Our future workplaces are increasingly managed by apps and algorithms. Is technology empowering workers, or making them ever more helpless cogs in a corporate profit machine?

When we talk about the “on-demand economy,” we are really talking about two things: the ability of a consumer to summon a vehicle, their lunch, or their groceries with the touch of an app or a few words to Siri, Cortana, or Google Now; and the lives of the workers who respond to those summons. Instant on-demand consumer services mean workers must also be available on demand.

As Logan Green of Lyft noted, his company provides “transportation as a service.” Perhaps the more general point is that it provides labor as a service. At least for now, the car comes with a driver.

Companies such as Lyft, Uber, TaskRabbit, Postmates, Upwork (and too many other new startups to count) all depend on a large pool of workers who make no set work commitments, who are bound to no schedule, but simply turn on an app when they want to work, and compete with other workers for whatever jobs are available.

These apps have gotten a lot of attention. But focusing that attention merely on “Next Economy companies” misses many of the deeper changes in the labor economy.

Read more…

Comments: 3

Lead with merit and be rewarded with success

Michael Lopp on the concept of merit badges for leaders.

Girl Scout Sash with Badges," by Steve Snodgrass on Flickr. Used under a Creative Commons license

Attend Cultivate, September 28 to 29 in New York, NY. Cultivate is our conference looking at the challenges facing modern management and aiming to train a new generation of business leaders who understand the relationship between corporate culture and corporate prosperity.

At our Cultivate conference in July, Michael Lopp had a fantastic session on “Leadership: By the Numbers,” which was a bit like leadership fundamentals that you may have forgotten or never knew. However, he also had a few slides in his presentation that were meant to be a brief tangent from his primary talk, but they grabbed my attention immediately. Lopp always has fantastic stories and pearls of wisdom from the hard-won experiences in his career like “Busy is a bug, not a feature.” But before he launched into his “Vegetable Talk” on how being a good manager is really basic—like vegetables—he explored the idea of having merit badges for leaders. Read more…

Four short links: 28 August 2015

Four short links: 28 August 2015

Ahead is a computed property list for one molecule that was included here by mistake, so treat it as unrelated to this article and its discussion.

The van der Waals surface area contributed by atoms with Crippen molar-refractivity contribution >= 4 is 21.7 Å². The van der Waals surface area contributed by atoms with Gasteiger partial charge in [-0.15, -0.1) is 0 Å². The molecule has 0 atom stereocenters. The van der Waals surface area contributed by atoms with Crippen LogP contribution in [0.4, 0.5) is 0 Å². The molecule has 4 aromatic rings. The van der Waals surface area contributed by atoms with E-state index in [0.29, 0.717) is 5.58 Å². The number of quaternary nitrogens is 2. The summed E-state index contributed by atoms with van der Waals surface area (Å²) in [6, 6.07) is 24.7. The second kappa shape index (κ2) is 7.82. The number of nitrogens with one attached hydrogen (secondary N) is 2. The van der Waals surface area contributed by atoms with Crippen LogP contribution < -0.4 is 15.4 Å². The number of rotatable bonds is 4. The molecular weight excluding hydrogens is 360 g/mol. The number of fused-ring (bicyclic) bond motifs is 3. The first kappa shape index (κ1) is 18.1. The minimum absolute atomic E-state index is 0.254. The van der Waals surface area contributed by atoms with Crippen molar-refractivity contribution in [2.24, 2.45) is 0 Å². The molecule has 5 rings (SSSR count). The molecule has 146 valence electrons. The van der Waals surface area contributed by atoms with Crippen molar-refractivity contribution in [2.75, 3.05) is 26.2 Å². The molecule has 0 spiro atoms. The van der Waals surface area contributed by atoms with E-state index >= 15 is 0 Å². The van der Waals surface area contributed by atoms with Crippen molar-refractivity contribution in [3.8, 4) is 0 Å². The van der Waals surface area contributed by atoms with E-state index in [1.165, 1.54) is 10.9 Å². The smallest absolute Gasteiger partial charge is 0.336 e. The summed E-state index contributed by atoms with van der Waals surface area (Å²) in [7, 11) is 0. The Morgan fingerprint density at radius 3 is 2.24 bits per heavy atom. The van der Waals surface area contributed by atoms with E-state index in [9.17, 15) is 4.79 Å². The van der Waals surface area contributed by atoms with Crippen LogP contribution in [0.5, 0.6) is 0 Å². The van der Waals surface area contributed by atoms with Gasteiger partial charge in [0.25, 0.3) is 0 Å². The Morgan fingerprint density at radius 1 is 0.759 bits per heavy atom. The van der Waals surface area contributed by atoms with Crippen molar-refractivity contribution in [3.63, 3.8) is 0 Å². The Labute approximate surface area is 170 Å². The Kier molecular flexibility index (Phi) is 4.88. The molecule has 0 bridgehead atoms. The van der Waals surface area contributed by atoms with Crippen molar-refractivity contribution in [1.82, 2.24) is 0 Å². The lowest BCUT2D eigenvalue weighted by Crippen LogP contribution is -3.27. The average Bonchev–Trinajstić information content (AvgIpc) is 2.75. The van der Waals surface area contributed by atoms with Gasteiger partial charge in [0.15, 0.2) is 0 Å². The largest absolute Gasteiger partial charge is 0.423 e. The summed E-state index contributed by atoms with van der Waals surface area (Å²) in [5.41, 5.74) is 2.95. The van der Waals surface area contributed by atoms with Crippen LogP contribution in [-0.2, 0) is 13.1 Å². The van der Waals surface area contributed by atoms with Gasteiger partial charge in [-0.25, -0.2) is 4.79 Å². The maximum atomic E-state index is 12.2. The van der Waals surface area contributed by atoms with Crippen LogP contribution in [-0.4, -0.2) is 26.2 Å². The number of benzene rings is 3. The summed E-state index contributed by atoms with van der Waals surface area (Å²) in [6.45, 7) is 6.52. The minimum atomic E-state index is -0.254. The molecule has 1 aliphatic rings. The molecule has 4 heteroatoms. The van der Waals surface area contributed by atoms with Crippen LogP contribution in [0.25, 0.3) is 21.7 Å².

Ad Blockers, Self-Evaluation, Blockchain Podcast, and Mobile Fingerprints

  1. 10 Ad Blocking Extensions Tested for Best PerformanceThis test is about the performance of an ad blocker in terms of how quickly it loads a range of ad blocked pages, the maximum amount of memory it uses, and how much stress it puts on the CPU. µBlock Origin wins for Chrome. (via Nelson Minar)
  2. Staff Evaluation of Me (Karl Fisch) — I also tried the Google Form approach. 0 responses, from which I concluded that nobody had any problems with me and DEFINITELY no conclusions could be drawn about my coworkers creating mail filters to mark my messages as spam.
  3. Blockchain (BBC) — episode on the blockchain that does a good job of staying accurate while being comprehensible. (via Sam Kinsley)
  4. Fingerprints On Mobile Devices: Abusing and Leaking (PDF) — We will analyze the mobile fingerprint authentication and authorization frameworks, and discuss several security pitfalls of the current designs, including: Confused Authorization Attack; Unsecure fingerprint data storage; Trusted fingerprint sensors exposed to the untrusted world; Backdoor of pre-embedding fingerprints.
Comment: 1

Cultivate in Portland: Leadership, values, diversity

Building the next generation of leaders, for any size organization.


Register now for Cultivate NY, which will be co-located with Strata + Hadoop World NY, September 28 and 29, 2015.

At our recent Cultivate event in Portland, O’Reilly and our partnering sponsor New Relic brought together 10 speakers and more than 100 attendees to learn about corporate culture and leadership. Three themes emerged: diversity, values, and leading through humility.